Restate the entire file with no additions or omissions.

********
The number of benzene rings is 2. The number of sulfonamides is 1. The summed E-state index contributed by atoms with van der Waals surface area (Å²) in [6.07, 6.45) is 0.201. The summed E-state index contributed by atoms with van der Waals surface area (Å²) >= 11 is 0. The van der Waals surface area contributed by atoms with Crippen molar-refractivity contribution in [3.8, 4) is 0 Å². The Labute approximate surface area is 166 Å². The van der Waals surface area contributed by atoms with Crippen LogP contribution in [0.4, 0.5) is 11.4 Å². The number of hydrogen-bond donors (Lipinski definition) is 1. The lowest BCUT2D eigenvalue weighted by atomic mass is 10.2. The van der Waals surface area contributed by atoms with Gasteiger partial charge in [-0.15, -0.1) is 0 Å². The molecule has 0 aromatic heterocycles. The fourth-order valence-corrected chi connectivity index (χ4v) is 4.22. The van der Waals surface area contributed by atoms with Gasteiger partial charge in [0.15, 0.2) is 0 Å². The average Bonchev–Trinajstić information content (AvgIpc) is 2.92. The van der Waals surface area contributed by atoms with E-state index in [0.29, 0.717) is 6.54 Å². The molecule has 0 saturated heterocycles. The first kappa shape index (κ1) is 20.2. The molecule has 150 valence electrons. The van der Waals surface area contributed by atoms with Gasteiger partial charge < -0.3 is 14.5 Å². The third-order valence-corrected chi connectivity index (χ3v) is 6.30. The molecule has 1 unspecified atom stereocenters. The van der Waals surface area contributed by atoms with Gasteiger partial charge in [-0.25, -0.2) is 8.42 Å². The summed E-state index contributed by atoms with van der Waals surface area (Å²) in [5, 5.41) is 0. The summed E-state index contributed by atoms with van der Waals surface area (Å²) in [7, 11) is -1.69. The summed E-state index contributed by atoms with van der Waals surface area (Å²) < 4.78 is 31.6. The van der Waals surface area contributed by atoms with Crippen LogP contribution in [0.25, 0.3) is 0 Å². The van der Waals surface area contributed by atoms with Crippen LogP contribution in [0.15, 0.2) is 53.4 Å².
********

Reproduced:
The number of benzene rings is 2. The number of sulfonamides is 1. The summed E-state index contributed by atoms with van der Waals surface area (Å²) in [6.07, 6.45) is 0.201. The summed E-state index contributed by atoms with van der Waals surface area (Å²) >= 11 is 0. The van der Waals surface area contributed by atoms with Crippen molar-refractivity contribution in [3.8, 4) is 0 Å². The Labute approximate surface area is 166 Å². The van der Waals surface area contributed by atoms with Crippen LogP contribution in [0.4, 0.5) is 11.4 Å². The number of hydrogen-bond donors (Lipinski definition) is 1. The lowest BCUT2D eigenvalue weighted by atomic mass is 10.2. The van der Waals surface area contributed by atoms with Gasteiger partial charge in [-0.15, -0.1) is 0 Å². The molecule has 0 aromatic heterocycles. The fourth-order valence-corrected chi connectivity index (χ4v) is 4.22. The van der Waals surface area contributed by atoms with Gasteiger partial charge in [0.15, 0.2) is 0 Å². The average Bonchev–Trinajstić information content (AvgIpc) is 2.92. The van der Waals surface area contributed by atoms with E-state index in [0.29, 0.717) is 6.54 Å². The molecule has 0 saturated heterocycles. The first kappa shape index (κ1) is 20.2. The molecule has 150 valence electrons. The van der Waals surface area contributed by atoms with Gasteiger partial charge < -0.3 is 14.5 Å². The third-order valence-corrected chi connectivity index (χ3v) is 6.30. The molecule has 1 unspecified atom stereocenters. The van der Waals surface area contributed by atoms with Gasteiger partial charge in [-0.25, -0.2) is 8.42 Å². The summed E-state index contributed by atoms with van der Waals surface area (Å²) in [5, 5.41) is 0. The summed E-state index contributed by atoms with van der Waals surface area (Å²) in [7, 11) is -1.69. The summed E-state index contributed by atoms with van der Waals surface area (Å²) < 4.78 is 31.6. The van der Waals surface area contributed by atoms with Crippen LogP contribution in [0.25, 0.3) is 0 Å². The van der Waals surface area contributed by atoms with Crippen LogP contribution in [0.15, 0.2) is 53.4 Å².